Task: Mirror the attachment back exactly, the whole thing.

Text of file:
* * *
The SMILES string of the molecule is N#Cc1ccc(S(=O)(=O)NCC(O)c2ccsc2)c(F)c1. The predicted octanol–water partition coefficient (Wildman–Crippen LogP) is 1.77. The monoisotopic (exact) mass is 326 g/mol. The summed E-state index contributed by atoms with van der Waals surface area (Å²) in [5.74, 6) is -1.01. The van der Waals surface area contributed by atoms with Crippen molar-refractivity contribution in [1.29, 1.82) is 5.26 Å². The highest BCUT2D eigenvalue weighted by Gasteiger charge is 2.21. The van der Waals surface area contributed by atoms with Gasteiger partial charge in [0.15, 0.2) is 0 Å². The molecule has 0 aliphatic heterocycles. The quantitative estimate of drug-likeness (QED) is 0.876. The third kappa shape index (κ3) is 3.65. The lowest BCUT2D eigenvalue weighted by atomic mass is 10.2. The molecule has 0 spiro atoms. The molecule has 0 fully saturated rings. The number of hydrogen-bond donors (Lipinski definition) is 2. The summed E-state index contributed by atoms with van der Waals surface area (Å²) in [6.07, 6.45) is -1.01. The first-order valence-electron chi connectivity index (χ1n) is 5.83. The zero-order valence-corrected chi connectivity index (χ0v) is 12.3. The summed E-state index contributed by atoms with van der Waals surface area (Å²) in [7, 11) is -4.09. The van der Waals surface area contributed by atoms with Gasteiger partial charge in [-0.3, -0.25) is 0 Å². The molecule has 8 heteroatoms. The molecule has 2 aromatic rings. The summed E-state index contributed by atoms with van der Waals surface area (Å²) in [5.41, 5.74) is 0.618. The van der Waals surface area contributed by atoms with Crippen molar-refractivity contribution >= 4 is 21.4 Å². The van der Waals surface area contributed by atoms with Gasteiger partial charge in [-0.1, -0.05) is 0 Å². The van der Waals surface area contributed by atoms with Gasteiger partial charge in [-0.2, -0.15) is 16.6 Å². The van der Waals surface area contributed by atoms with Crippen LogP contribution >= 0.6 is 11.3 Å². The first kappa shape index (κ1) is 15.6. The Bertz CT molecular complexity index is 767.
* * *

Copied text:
The SMILES string of the molecule is N#Cc1ccc(S(=O)(=O)NCC(O)c2ccsc2)c(F)c1. The predicted octanol–water partition coefficient (Wildman–Crippen LogP) is 1.77. The monoisotopic (exact) mass is 326 g/mol. The summed E-state index contributed by atoms with van der Waals surface area (Å²) in [5.74, 6) is -1.01. The van der Waals surface area contributed by atoms with Crippen molar-refractivity contribution in [1.29, 1.82) is 5.26 Å². The highest BCUT2D eigenvalue weighted by Gasteiger charge is 2.21. The van der Waals surface area contributed by atoms with Gasteiger partial charge in [0.15, 0.2) is 0 Å². The molecule has 0 aliphatic heterocycles. The quantitative estimate of drug-likeness (QED) is 0.876. The third kappa shape index (κ3) is 3.65. The lowest BCUT2D eigenvalue weighted by atomic mass is 10.2. The molecule has 0 spiro atoms. The molecule has 0 fully saturated rings. The number of hydrogen-bond donors (Lipinski definition) is 2. The summed E-state index contributed by atoms with van der Waals surface area (Å²) in [6.07, 6.45) is -1.01. The first-order valence-electron chi connectivity index (χ1n) is 5.83. The zero-order valence-corrected chi connectivity index (χ0v) is 12.3. The summed E-state index contributed by atoms with van der Waals surface area (Å²) in [7, 11) is -4.09. The van der Waals surface area contributed by atoms with Gasteiger partial charge in [-0.3, -0.25) is 0 Å². The molecule has 8 heteroatoms. The molecule has 2 aromatic rings. The summed E-state index contributed by atoms with van der Waals surface area (Å²) in [5.41, 5.74) is 0.618. The van der Waals surface area contributed by atoms with Crippen molar-refractivity contribution >= 4 is 21.4 Å². The van der Waals surface area contributed by atoms with Gasteiger partial charge in [-0.1, -0.05) is 0 Å². The van der Waals surface area contributed by atoms with Gasteiger partial charge in [-0.2, -0.15) is 16.6 Å². The van der Waals surface area contributed by atoms with Crippen LogP contribution >= 0.6 is 11.3 Å². The first kappa shape index (κ1) is 15.6. The Bertz CT molecular complexity index is 767.